BOULDER, Colo. -- Like most college students, Stefan Nembot doesn’t miss the weekly phone call to his parents. Other than the face he could use any one of the 15 languages he speaks and home is more than 7000 miles away in Cameroon Africa, the conversation is typical. But it’s been five years since he has seen his family.
“My mom wouldn’t recognize me right now, my mom will probably be scared,” says the CU sophomore.
At 6’7” 305 pounds, he is a hard guy to miss. After having played only one year high school football, Nembot switched from defense to offense during his redshirt season in boulder. CU Offensive Line coach Gary Bernardi says, “That’s a heck of a thing at this position.”
Head Coach Mike MacIntyre adds, “he’s always asking questions, great attention to detail. He has a great thirst for knowledge and to be successful.”
This fall he solidified his role as the Buffs starting right tackle and he adds some prestige to the O-line. Nembot is a Prince.
“I don’t have my dad’s name because of that. I have to have the name of the King, which is King Nembot.”
The Prince definitely didn’t get the royal treatment on his way to becoming a CU football player. Just getting him over to the United States required a huge sacrifice by his parents.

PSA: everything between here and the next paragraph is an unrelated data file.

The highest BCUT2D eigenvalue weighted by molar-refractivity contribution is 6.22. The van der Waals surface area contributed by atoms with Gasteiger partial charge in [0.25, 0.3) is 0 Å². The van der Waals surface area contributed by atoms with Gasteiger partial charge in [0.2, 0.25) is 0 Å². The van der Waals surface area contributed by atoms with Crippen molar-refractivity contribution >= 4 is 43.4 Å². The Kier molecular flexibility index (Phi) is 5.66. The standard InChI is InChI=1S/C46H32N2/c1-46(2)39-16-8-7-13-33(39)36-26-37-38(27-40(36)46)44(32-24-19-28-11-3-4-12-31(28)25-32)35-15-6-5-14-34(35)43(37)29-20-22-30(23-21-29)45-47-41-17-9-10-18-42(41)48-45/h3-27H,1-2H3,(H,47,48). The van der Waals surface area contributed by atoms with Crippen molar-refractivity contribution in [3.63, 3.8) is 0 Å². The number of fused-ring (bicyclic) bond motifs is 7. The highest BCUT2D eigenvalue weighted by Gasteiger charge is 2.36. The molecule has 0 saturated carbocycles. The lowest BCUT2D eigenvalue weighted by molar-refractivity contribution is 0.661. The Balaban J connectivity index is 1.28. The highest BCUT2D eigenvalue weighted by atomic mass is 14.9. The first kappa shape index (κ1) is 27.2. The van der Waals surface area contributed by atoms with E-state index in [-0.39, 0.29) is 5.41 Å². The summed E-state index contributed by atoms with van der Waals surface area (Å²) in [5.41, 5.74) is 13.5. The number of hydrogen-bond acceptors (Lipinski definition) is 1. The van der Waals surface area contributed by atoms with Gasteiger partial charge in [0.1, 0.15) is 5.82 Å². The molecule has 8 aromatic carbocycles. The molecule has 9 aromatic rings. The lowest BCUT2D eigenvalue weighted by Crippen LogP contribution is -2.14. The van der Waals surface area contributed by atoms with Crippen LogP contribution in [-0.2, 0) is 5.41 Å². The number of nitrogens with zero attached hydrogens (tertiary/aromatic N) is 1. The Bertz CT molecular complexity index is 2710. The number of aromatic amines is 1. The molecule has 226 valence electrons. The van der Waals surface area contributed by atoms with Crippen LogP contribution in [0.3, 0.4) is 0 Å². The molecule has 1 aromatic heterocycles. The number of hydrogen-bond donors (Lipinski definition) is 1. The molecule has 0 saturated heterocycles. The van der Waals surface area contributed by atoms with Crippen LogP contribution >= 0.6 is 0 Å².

“My mom and dad sold part of the house so they could afford flight ticket and why I am here today. Most people think it means a lot of money, there’s no money.”
But there is money in the NFL and Nembot is full of potential. Playing on Sundays would help him fulfill his ultimate goal, to build an orphanage back home.
“Like they say in my tribe, I was born to serve and protect, so that’s what I want to do.”
Before learning how to pass block and becoming an international studies major, Nembot was learning empathy.
“I grew up seeing my mom and dad pay for other people, even though we didn’t have enough at home.”
Quitting everything has crossed his mind multiple times, but his Sunday conversations remind him to keep grinding.
“Dad tells me be a man, keep pushing don’t give up. Not everyone where I come from has this kind of opportunity, so I’m very thankful. “
By May he should have plenty to talk about, when he plans on going back home for the first time since he was 16.